Recommended: Science Fact Clichés

 

Here’s a great piece from NPR this week. In the audio version, NPR Science Editor Geoff Brumfiel and Weekend Edition Sunday Host Lulu Garcia-Navarro banter about science journalism clichés and the news stories that utilize them:

It Sounds Like Science Fiction But … It’s a Cliché

 

Star Wars and the Devoutly Lukewarm Empire’s End

Empire's End (Star Wars: Aftermath, #3)Empire’s End by Chuck Wendig

My rating: 3 of 5 stars

To hear Mark Hamill and Johnny Carson banter about it on The Tonight Show in 1977, the magic ingredient of the original Star Wars movie was the utter black and white of its morality. Good versus evil. Light versus dark. A swashbuckling morality play with no gray area. In the late 70s, coming out of the Vietnam War, such clarity in the guise of sci-fi fantasy must have felt blissful.

Yet when Lando Calrissian attempts to play the Rebellion and the Empire off each other in The Empire Strikes Back, the morality of Star Wars heads into a murky area. Though Lando ultimately picks a side, a torch of moral uncertainty passes to and from Darth Vader and Luke Skywalker as they strive to convert each other to their respective sides—both claiming to have the galaxy’s best interests in mind. Most recently, Disney and Lucasfilm’s Rogue One revels in moral ambiguity.

Everything I’ve said above applies to Aftermath: Empire’s End, the final installment in Chuck Wendig’s trilogy of novels bridging the storylines of Return of the Jedi and The Force Awakens. Like the makers of Rogue One, Wendig dramatizes moral uncertainty with zeal. His characters grapple with the close resemblance of justice and revenge. The begged question is quite fair. Why do we forgive aggressive and violent political tactics used by the Republic that we condemn when used by the Empire?

The ensemble of Empire’s End features a bounty hunter, an ex-imperial loyalty officer, and an X-Wing pilot who finds herself fighting the remnants of the Empire off the books. In tow are her technologically precocious son and his likably lethal battle droid Mister Bones. Just as Han, Luke, Leia, and Chewbacca found themselves swept up in the political intrigue surrounding the first Death Star, this newer ensemble finds themselves inexorably drawn to the planet Jakku. There an epic battle plays out over the last roughly 100 pages of the book. The resulting wreckage serves as the backdrop for early scenes of The Force Awakens.

Wendig’s ensemble seems utterly beset with nuanced ethical quandaries. We know they’ll win the battle (not a spoiler; it’s in the title folks). But we don’t know if they’ll come out of it with their consciences intact. All the while the novel’s broad strokes paint a picture of a New Republic which could easily become a new Empire, albeit driven by good intentions.

One of the best moments for me comes as two minor characters converse about the nature of the Force. One lets slip a notion that, “…maybe there is no dark side.” This idea doesn’t become the thrust of Empire’s End, but it underscores the murky nature of the post-Lucas Star Wars universe.

Wendig also does a great job developing the character of Sinjir, who struggles to come to terms with his Imperial past. Notable as one of Star Wars’ first openly gay characters, Sinjir also scores the novel’s main romantic subplot. This may be a deal breaker for some fans. However, I felt Wendig entertainingly drew out the same universal sexual tension George Lucas relied on to fire up Han and Leia’s adventure in the original trilogy.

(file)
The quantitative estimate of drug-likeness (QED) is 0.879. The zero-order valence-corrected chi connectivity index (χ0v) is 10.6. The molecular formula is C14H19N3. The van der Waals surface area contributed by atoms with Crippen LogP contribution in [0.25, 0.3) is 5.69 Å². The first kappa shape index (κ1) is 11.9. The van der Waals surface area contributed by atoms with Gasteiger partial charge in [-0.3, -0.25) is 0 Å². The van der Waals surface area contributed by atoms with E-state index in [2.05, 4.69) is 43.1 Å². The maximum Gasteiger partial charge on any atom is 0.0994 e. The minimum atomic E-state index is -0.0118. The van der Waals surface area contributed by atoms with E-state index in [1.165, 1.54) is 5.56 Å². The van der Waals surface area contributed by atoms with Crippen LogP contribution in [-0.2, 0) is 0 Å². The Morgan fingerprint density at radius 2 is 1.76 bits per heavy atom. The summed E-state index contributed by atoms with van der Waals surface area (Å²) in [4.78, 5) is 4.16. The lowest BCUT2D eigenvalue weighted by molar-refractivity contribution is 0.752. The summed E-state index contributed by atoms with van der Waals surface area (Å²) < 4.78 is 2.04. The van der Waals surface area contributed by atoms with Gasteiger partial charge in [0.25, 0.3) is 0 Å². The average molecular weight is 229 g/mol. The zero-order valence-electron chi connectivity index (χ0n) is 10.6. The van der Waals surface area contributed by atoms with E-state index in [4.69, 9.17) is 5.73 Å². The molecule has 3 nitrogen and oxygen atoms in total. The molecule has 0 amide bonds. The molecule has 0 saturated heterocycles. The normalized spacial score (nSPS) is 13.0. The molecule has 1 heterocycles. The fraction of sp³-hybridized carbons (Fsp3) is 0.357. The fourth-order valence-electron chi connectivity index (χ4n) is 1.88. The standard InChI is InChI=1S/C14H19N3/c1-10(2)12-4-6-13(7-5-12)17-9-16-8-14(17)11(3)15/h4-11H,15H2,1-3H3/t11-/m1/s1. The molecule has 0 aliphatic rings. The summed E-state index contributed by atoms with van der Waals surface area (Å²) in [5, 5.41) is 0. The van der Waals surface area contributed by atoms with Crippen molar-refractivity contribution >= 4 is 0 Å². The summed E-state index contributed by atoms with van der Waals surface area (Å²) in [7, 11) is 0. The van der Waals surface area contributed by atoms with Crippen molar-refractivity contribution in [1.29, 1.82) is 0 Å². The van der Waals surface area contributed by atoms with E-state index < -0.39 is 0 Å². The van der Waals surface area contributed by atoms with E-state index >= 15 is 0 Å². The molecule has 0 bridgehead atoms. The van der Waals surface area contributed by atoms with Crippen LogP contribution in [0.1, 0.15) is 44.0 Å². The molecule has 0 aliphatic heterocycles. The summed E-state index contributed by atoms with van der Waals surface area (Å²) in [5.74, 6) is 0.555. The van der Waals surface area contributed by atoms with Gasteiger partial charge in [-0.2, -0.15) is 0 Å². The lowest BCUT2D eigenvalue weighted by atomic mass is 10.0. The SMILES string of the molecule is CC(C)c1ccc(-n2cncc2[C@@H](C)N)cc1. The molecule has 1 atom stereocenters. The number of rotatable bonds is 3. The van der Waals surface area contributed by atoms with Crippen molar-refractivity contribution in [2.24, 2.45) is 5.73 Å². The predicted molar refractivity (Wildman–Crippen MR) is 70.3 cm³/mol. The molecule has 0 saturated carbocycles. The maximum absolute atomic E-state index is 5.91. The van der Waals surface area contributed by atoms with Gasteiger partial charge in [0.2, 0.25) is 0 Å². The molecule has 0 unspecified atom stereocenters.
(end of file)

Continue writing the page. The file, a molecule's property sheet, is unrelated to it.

This may be the last Star Wars novel I read. I admire how Wendig avoids enslaving his cast of characters to the film canon. He lets Sinjir and the gang have their own adventures. Of arguably greater value, he strikes a tone that is both thoughtful and playful. Still, there are too many books I want to read for me to invest too much time watching the Star Wars machine feverishly spin new plot threads, only to tie them obsessively back into the original storyline for the cheap thrill of it. Folks, take it from an old-school fan, it’ll never be more amazing than the first time we heard Darth Vader say, “No, I am your father.” It just won’t. Does that make me a bad fan? A good fan just needing a break? Or a fair-weather fan somewhere in between?

I recommend Empire’s End to those who read and enjoyed the previous two Star Wars: Aftermath books. For everyone else, I recommend the first Aftermath novel.

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‘Hidden Figures’ reach the silver screen

For those of us always craving the next Apollo 13, The Martian, or The Right Stuff, January of 2017 brings us Hidden Figures. This historical drama (with heartfelt comedy and thrilling action mixed in) tells the story of women who helped NASA send humans into space. Here is the official trailer:

Though Hidden Figures begs comparisons like the ones I made above, as I watched it I kept thinking of The Three Musketeers. This isn’t a swashbuckling action film. The lead characters wield math and management skills in lieu of rapiers. Nevertheless, Hidden Figures depicts a heroic trio navigating the realms of power, intrigue, and ambition.

Actors Taraji P. Henson, Octavia Spencer, and Janelle Monáe depict three of the African American women who broke through race and gender barriers during the early days of NASA. They do so as walking, talking, calculating computers. Like the Three Musketeers, and many of the actors who’ve portrayed them, they bring confidence, gravitas, and zeal to their excellent performances. At the end of the opening weekend matinee I attended, people clapped (including me).

Hidden Figures safely earns a family-friendly PG rating, but manages to bring all the intensity of the subject material. It does so via tasteful, briskly-paced storytelling whose ultimate feel is inspirational. I highly recommend seeing this film.